Empowering End User Visualization with JReport

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We hear a lot of discussion about ad hoc reporting and self-service reporting.  Are end users really capable of understanding what data they need to see and designing a report for their own requirements or is it easier for them just to make the request to IT and wait for it to be delivered to them?

My first experience with databases was with a network database sold by Intel called System 2000 that was one of the most popular databases in the 1970s and is still in use today.  Later I joined a new database vendor called Unify that started the same year as Oracle.  Unify also was originally a network database and didn’t have a fully relational model until 1984.  Obviously we were not as aggressive in marketing as Larry Ellison even though we had a better product.

Over the years many products have attempted to make SQL more approachable by end users and maybe the most successful has been Microsoft with Access and Excel with their query design wizards.  But in practice, it is too difficult to understand the schemas of real enterprise applications, and management will not allow end users access to corporate data through SQL where small mistakes could create huge resource usage as well as result users with invalid results.  A better solution is needed to allow users to easily create queries and reports.

Is there a solution available that does allow end users to create their own reports and get data directly from the up-to-date transactional corporate database?  Yet at the same time still ensure the SQL is properly written and security roles strictly enforced to ensure the data is accurate?  Also the query must not use too many resources and the user has permission to access the data.

Yes, the answer is JReport, which provides a meta-data layer that isolates the user from the actual SQL code that selects the data from the database.  In JReport, we call this a Business View of the data.  Using JReport Designer the developer creates the queries to access the data and provides the security information based on the user’s role and permissions as to what data the user can see.  The Business View is an end user’s view with understandable field names and categories of fields such as group fields, detail fields and aggregations.  The user simply drags the fields on to the report as detail, groups or summaries and JReport accesses the database with the pre-defined query template so the joins are always valid and the data is valid for the user’s security permissions.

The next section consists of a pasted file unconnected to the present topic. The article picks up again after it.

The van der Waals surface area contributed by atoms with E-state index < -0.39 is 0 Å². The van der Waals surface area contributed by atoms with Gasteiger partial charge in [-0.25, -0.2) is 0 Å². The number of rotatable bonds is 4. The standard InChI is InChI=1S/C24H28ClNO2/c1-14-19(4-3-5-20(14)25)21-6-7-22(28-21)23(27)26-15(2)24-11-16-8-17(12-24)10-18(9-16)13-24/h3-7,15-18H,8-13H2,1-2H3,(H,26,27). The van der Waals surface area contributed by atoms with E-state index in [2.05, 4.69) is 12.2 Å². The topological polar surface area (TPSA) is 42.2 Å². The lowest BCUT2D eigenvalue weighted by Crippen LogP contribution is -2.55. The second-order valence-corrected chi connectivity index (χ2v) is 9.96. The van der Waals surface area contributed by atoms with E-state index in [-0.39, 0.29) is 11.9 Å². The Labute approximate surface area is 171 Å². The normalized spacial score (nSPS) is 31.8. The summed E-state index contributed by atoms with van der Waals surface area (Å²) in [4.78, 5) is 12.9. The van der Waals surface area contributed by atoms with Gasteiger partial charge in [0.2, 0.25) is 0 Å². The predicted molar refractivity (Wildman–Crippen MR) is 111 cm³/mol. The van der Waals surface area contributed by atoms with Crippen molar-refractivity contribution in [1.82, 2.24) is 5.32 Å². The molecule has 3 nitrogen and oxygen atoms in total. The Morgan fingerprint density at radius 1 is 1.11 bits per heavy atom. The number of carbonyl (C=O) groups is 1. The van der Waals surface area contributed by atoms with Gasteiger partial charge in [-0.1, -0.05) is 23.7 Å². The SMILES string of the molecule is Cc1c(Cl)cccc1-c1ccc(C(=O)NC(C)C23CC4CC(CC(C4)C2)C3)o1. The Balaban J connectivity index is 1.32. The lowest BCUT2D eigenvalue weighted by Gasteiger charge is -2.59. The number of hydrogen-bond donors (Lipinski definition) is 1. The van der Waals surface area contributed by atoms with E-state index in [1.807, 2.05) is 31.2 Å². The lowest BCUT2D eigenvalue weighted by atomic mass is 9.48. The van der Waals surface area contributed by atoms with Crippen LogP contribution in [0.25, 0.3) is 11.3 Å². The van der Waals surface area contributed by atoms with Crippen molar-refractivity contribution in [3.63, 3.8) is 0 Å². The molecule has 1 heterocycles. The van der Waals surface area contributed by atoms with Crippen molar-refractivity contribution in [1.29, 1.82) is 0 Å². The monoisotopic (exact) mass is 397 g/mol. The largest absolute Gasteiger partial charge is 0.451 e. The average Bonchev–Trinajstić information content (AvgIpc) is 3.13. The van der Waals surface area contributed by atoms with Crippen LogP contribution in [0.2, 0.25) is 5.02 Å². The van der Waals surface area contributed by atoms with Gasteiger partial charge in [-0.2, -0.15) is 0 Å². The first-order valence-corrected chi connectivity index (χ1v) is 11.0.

Business View (1)

If the query is already written, how can it be as efficient as possible when user’s request reports with summarized data such as charts, crosstabs and summary tables?  JReport’s answer to this is called push-down technology.  Whenever a report needs aggregated data based on the groups in the Business View, JReport automatically overrides the pre-defined query keeping all of the joins but adding aggregations and Group By clauses so the database will perform the computation and only the summary data needed in the report is returned to JReport.  This ensures the query will always be as fast as possible and the developer does not need to create imported queries for every possible grouping and aggregation the user might need.

A major concern for all customers is what impact ad hoc users have on system resources. What if there are a lot of users who need to do analysis and reports from the same data and everyone creating and running their own ad hoc reports is too much of a load on the server?  In this case, the JReport Server administrator can schedule a Business View in-memory cube be created and updated on a regular schedule.  This is transparent to the end users.  The existing and new reports will automatically start using the data from the in-memory cube that is shared by all users.  What if the reports need detail data?  That’s covered too because the cube generator can also optionally save the detail information on disk cache that is still shared by all users without making queries to the database.